2013 Gaithersburg Book Festival

Tomorrow between 10 a.m. and 6 p.m., the fourth annual Gaithersburg Book Festival will offer authors, poets, and activities for kids.

Among the authors I’m looking forward to are these:

And those poets on the Poetry in the Afternoon Panel, I’m moderating are:

I hope that if you are in the area, you’ll stop by the panel or at least see some great authors.  This is always a great family event and shares the love of books.

The House Girl by Tara Conklin

The House Girl by Tara Conklin is told mainly from two female points of view — Lina Sparrow and Josephine Bell — one is a white lawyer in New York City at a corporate law firm and the other is a slave/house girl in the southern Lynnhurst, Virginia.  Lina has lived with her artistic father most of her life as her artistic mother’s life was cut short.  Her story is compelling as she’s chosen the analytical and detached life of a lawyer over that of the emotional and less practical life of an artist.  Josephine, an equally if not more compelling story, is a slave on a tobacco farm caring for her dying mistress, who tries to sketch and paint in her upstairs studio.

“Mister hit Josephine with the palm of his hand across her left cheek and it was then she knew she would run.  She heard the whistle of the blow, felt the sting of skin against skin, her head spun and she was looking back over her right shoulder, down to the fields where the few men Mister had left were working the tobacco.”  (page 3 ARC)

Lina is a first-year associate at her law firm, and she works a mad number of hours as she tries to impress her boss and mentor, Dan, but at the same time, she seems to be beating her head against a wall.  There are some tenuous connections drawn between these two stories, the oppressive nature of working for a law firm and slavery, which may or may not be a fair comparison.  The narrative shifts from Josephine to Lina and between the past and present, and once Lina becomes involved with a slavery reparations case, she is wrapped up in innocuous research while all of her other cases are re-assigned.  She’s struggling with her role on the case, but also with the revelations about her mother and her father that have set her world askew.

“She couldn’t bear the thought of sharing.  This was where her mother had once slept, cooked, painted, breathed, and Lina’s memories of her seemed tethered to the physical space.  The way a wall curved away, a washboard of light thrown by the sun against the bare floor, the sharp clap of a kitchen drawer slamming shut — all these evoked flashes of her mother and early childhood that seemed cast in butter, soft and dreamy, lovely, rich.”  (page 21 ARC)

In the latter part of the novel, Lina comes across a biography of an abolitionist as she’s researching the life of Josephine Bell, but this section is overly long and could have been slimmed down a bit as Lina learns about the abolitionist’s connection to the Underground Railroad.  The strength of the novel is in Josephine’s story and her struggles with the Bell family, with her only release — the snatches of time she has to sketch and paint when her mistress is laid up in bed or asleep.  The mysterious life of Josephine is revealed in quick chapters, but early on these chapters are too focused on her desire to run and whether she should run.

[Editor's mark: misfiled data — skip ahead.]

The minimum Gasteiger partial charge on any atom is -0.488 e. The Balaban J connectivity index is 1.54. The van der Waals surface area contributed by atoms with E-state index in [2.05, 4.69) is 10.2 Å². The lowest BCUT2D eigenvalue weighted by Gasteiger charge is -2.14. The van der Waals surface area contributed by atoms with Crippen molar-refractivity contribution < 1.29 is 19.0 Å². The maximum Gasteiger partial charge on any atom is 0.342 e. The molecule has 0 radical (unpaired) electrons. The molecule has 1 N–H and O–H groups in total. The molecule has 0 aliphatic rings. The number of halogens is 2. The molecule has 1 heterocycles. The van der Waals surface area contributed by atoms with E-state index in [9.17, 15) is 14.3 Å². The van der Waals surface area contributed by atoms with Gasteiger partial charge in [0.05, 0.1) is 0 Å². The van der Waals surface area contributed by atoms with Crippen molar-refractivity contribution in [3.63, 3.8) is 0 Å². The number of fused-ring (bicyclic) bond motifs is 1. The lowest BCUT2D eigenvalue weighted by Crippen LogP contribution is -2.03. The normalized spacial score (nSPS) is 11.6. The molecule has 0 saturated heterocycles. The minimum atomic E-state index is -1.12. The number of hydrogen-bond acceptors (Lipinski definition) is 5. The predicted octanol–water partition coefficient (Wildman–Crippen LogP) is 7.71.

In many ways, Lina’s story detracts from the whole, pulling readers into the present and into a case that seems more fantasy than reality.  However, Lina’s story with her father and mother — and the art world — is strong and could have been explored in a separate novel.  The artistic connection, more than the slavery reparations case, would have been a better angle for these stories, connecting the artists to one another through their craft and inspiration or something of that nature.

The House Girl by Tara Conklin showcases not only Conklin’s grasp of the Antebellum South, but also art and its craft.  The strongest parts of Lina’s story are those in her father’s art studio and in the galleries as the paintings are described and the ties between Josephine Bell and Lu Anne Bell are revealed.  Once the novel picks up speed, its tough to put down, and Conklin easily portrays the culture and atmosphere of the southern farm and the fear slaves felt daily.

About the Author:

Tara Conklin has worked as a litigator in the New York and London offices of a major corporate law firm but now devotes her time to writing fiction. She received a BA in history from Yale University, a JD from New York University School of Law, and a Master of Law and Diplomacy from the Fletcher School (Tufts University). Tara Conklin’s short fiction has appeared in the Bristol Prize Anthology and Pangea: An Anthology of Stories from Around the Globe. Born in St. Croix, she grew up in Massachusetts and now lives with her family in Seattle, Washington.  Check her out on Facebook and Twitter.  Also here’s a podcast about Conklin’s inspiration for the novel.  Photo credit Mary Grace Long.

tlc tour host